- The RADIUS server receives the authentication information and authenticates the user. If the authentication fails, the RADIUS server returns an Access-Reject packet and terminates the session with the user terminal. If the authentication succeeds, the RADIUS server returns an Access-Accept packet to the BRAS.
- After receiving the Access-Accept packet, the BRAS sends a message to the DHCP server requesting an IP address.
- The DHCP server assigns an IP address based on the user's service information.
- After receiving the IP address, the BRAS sends a DHCP ACK message to the user terminal. The user terminal accesses the network successfully.
- The BRAS sends an Accounting Start packet to the RADIUS server to perform accounting for the user's online behavior.
IPoE Authentication Modes
In the preceding user access authentication process, the BRAS automatically generates authentication information according to the request from the user terminal, and sends the information to the RADIUS server for authentication. This authentication mode is referred to as DHCP authentication. In practice, IPoE also uses DHCP to divide a network into two domains: a pre-authentication domain and an authentication domain. Users are authenticated in the pre-authentication domain and access the authentication domain after passing the authentication. Three authentication modes are available:
- Web authentication
Web authentication, also called portal authentication, allows users to enter the username and password on a web page to access the network. Web authentication is often used on networks in public places such as campuses and railway stations and can provide convenient management functions for carriers. It allows carriers to carry out advertisements, community services, and other personalized services on their portals, enabling bandwidth carriers, device vendors, and content and service providers to form an industry ecosystem. Web authentication is classified as proactive web authentication and mandatory web authentication.
- Proactive web authentication: A user accesses the authentication page of a web server and enters the username and password. After obtaining the username and password, the web server sends them to the BRAS, which then exchanges messages with the RADIUS server to complete user authentication.
- Mandatory web authentication: A user attempts to access other websites using HTTP/HTTPS and is forcibly redirected by the BRAS to the web authentication page to enter the username and password. After obtaining the username and password, the web server sends them to the BRAS, which then exchanges messages with the RADIUS server to complete user authentication.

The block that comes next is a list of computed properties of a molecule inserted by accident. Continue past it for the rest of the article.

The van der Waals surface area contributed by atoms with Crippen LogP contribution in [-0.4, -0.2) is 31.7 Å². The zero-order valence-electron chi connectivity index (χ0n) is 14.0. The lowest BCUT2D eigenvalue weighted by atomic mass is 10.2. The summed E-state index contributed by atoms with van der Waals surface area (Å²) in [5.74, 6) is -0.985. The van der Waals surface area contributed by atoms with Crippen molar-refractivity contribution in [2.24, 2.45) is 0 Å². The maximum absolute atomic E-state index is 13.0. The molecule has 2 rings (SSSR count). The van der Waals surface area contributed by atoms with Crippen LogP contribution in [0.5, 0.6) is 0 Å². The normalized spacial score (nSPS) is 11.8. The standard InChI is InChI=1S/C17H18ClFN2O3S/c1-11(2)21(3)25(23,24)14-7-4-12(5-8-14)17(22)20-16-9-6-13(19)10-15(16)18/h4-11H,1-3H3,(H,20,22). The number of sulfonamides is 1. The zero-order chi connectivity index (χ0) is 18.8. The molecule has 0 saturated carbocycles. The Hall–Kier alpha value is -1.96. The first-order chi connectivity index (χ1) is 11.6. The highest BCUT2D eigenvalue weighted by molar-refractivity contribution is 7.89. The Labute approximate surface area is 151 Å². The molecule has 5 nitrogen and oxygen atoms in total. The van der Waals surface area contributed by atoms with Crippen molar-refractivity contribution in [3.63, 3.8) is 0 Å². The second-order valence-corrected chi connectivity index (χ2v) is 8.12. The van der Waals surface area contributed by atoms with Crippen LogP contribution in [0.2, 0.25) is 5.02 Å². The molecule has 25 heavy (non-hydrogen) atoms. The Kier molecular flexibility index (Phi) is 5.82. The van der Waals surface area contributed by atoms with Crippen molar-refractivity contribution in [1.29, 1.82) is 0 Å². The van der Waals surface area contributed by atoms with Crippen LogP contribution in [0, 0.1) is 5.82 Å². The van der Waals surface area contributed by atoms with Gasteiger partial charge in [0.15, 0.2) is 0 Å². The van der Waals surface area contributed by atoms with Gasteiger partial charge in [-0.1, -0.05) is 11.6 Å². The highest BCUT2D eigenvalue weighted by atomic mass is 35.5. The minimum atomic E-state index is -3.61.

- Web+MAC authentication
Web+MAC authentication, also called simplified MAC authentication, requires a user to enter the username and password on a web page when accessing the network for the first time. After authenticating the user, the RADIUS server automatically records the terminal's MAC address and associates it with the username. When accessing the network again within a certain period of time, the user can directly access the network without needing to enter the username and password again.
- Fast authentication
Fast authentication is a simplified authentication mode in which a user accesses the authentication page of a web server for authentication, without entering the username or password. The BRAS automatically generates the username and password for authentication based on information about the BAS interface that the user accesses.
How Does IPoE Differ from PPPoE?
PPPoE and IPoE are two widely used user access modes. Although both provide authentication for user access, they differ greatly. The following figure shows the comparison between the two.
Comparison between IPoE and PPPoE
IPoE and PPPoE meet different network requirements. IPoE can manage the validity period of IP addresses and can be easily configured on a LAN. It is easy to use and does not require client software. However, IPoE needs to work with other protocols to perform authentication. It is widely used in IPTV and voice over IP (VoIP) services. In contrast, PPPoE features high manageability and high security. However, it has limited application scope and hinders the deployment of multicast services. As such, PPPoE is widely used in high speed Internet (HSI) and fiber broadband dial-up access services.
In terms of security, point-to-point encapsulation and transmission in PPPoE provide high security for user access and authentication. In contrast, IPoE requires collaboration among the home gateway, network access device, and broadband network gateway.
- Author： Wang Tianshu
- Updated on： 2023-01-11
- Views： 7641